6. 6.

    Suppose you have a STRIPS representation for actions a1 and a2, and you want to define the STRIPS representation for the composite action a1;a2, which means that you do a1 then do a2.

    1. (a)

      What are the effects for this composite action?

    2. (b)

      When is the composite action impossible? (That is, when is it impossible for a2 to be immediately after a1?)

    3. (c)

      Assuming the action is not impossible, what are the preconditions for this composite action?

    4. (d)

      Using the delivery robot domain of Example 6.1, give the STRIPS representation for the composite action puc;mc.

    5. (e)

      Give the STRIPS representation for the composite action puc;mc;dc made up of three primitive actions.

    6. (f)

      Give the STRIPS representation for the composite action mcc;puc;mc;dc made up of four primitive actions.

  7. 7.

    In a forward planner, you can represent a state in terms of the sequence of actions that lead to that state.

    1. (a)

      Explain how to check whether the precondition of an action is satisfied, given such a representation.

    2. (b)

      Explain how to do cycle pruning in such a representation. You can assume that all of the states are legal. (Some other program has ensured that the preconditions hold.)

    [Hint: Consider the composite action (Exercise 6) consisting of the first k or the last k actions at any stage.]

  8. 8.

    Explain how the regression planner can be extended to include maintenance goals, for the STRIPS representation. Assume a maintenance goal is a disjunction of assignments of values to variables.

  9. 9.

    For the delivery robot domain, give a nontrivial admissible heuristic function for the regression planner. A nontrivial heuristic function is nonzero for some nodes, and always nonnegative. Does it satisfy the monotone restriction?

  10. 10.

    Explain how multiple-path pruning can be incorporated into a regression planner. When can a node be pruned? See the discusion earlier.

  11. 11.

    Give a condition for the CSP planner that, when arc consistency with search fails at some horizon, implies there can be no solutions for any longer horizon. [Hint: Think about a very long horizon where the forward search and the backward search do not influence each other.] Implement it.

  12. 12.

    To implement the function add_constraint(A0<A1,Constraints) used in the partial-order planner, you have to choose a representation for a partial ordering. Implement the following as different representations for a partial ordering.

    1. (a)

      Represent a partial ordering as a set of less-than relations that entail the ordering – for example, as the list [1<2,2<4,1<3,3<4,4<5].

    2. (b)

      Represent a partial ordering as the set of all the less-than relations entailed by the ordering – for example, as the list [1<2,2<4,1<4,1<3,3<4,1<5,2<5,3<5,4<5].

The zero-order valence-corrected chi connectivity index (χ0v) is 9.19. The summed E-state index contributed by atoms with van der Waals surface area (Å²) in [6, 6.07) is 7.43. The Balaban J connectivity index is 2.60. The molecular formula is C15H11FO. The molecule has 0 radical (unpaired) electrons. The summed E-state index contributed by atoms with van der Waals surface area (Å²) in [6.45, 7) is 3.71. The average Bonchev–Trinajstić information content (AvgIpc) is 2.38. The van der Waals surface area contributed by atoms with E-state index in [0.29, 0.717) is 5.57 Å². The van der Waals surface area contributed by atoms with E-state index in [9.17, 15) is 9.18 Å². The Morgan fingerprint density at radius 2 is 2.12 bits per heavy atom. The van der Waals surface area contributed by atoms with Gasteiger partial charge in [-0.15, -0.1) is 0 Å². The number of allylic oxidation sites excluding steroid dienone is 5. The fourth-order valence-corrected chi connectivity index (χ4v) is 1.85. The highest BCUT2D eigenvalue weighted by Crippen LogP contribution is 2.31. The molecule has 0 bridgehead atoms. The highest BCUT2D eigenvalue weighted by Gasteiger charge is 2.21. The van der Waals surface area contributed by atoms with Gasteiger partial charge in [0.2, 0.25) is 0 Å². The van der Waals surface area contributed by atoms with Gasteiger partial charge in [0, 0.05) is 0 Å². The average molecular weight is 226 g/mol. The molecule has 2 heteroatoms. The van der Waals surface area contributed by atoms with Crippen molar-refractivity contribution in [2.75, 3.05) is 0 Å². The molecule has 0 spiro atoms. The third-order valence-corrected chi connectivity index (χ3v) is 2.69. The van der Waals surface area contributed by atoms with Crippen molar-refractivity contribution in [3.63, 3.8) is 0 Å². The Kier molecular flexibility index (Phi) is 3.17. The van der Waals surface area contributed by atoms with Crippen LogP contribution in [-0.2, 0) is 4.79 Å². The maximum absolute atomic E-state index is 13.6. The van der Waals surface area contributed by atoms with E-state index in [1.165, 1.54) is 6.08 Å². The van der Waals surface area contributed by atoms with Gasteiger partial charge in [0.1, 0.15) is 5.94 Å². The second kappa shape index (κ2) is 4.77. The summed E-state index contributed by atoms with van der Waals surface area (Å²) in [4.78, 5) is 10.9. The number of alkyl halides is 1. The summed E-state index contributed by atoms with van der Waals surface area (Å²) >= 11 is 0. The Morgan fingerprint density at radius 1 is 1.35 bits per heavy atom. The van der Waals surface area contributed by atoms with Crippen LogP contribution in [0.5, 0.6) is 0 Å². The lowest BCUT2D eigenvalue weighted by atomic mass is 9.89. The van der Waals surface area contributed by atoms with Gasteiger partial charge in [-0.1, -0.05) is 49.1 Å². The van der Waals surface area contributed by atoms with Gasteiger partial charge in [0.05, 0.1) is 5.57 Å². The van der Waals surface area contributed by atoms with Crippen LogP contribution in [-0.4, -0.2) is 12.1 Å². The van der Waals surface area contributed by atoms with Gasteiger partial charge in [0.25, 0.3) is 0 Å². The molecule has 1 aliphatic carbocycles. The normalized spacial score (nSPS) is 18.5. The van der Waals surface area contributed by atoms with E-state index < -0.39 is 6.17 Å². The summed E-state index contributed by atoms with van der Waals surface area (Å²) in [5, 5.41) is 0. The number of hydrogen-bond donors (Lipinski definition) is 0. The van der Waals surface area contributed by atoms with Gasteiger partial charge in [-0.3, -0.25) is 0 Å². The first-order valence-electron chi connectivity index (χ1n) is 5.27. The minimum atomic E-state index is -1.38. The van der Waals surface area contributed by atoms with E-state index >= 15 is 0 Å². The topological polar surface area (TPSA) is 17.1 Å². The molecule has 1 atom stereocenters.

3. (c)

      Represent a partial ordering as a set of pairs E,L, where E is an element in the partial ordering and L is the list of all elements that are after E in the partial ordering. For every E, there exists a unique term of the form E,L. An example of such a representation is [1,[2,3,4,5], 2,[4,5], 3,[4,5], 4,[5], 5,[]).

    For each of these representations, how big can the partial ordering be? How easy is it to check for consistency of a new ordering? How easy is it to add a new less-than ordering constraint? Which do you think would be the most efficient representation? Can you think of a better representation?

  13. 13.

    The selection algorithm used in the partial-order planner is not very sophisticated. It may be sensible to order the selected subgoals. For example, in the robot world, the robot should try to achieve a carrying subgoal before an at subgoal because it may be sensible for the robot to try to carry an object as soon as it knows that it should carry it. However, the robot does not necessarily want to move to a particular place unless it is carrying everything it is required to carry. Implement a selection algorithm that incorporates such a heuristic. Does this selection heuristic actually work better than selecting, say, the last added subgoal? Can you think of a general selection algorithm that does not require each pair of subgoals to be ordered by the knowledge engineer?

  14. 14.

    The SNLP algorithm is the same as the partial-order planner presented here but, in the protect procedure, the condition is

    AA0 and AA1 and (A deletes G or A achieves G).

    This enforces systematicity, which means that for every linear plan there is a unique partial-ordered plan. Explain why systematicity may or may not be a good thing (e.g., discuss how it changes the branching factor or reduces the search space). Test the different algorithms on different examples.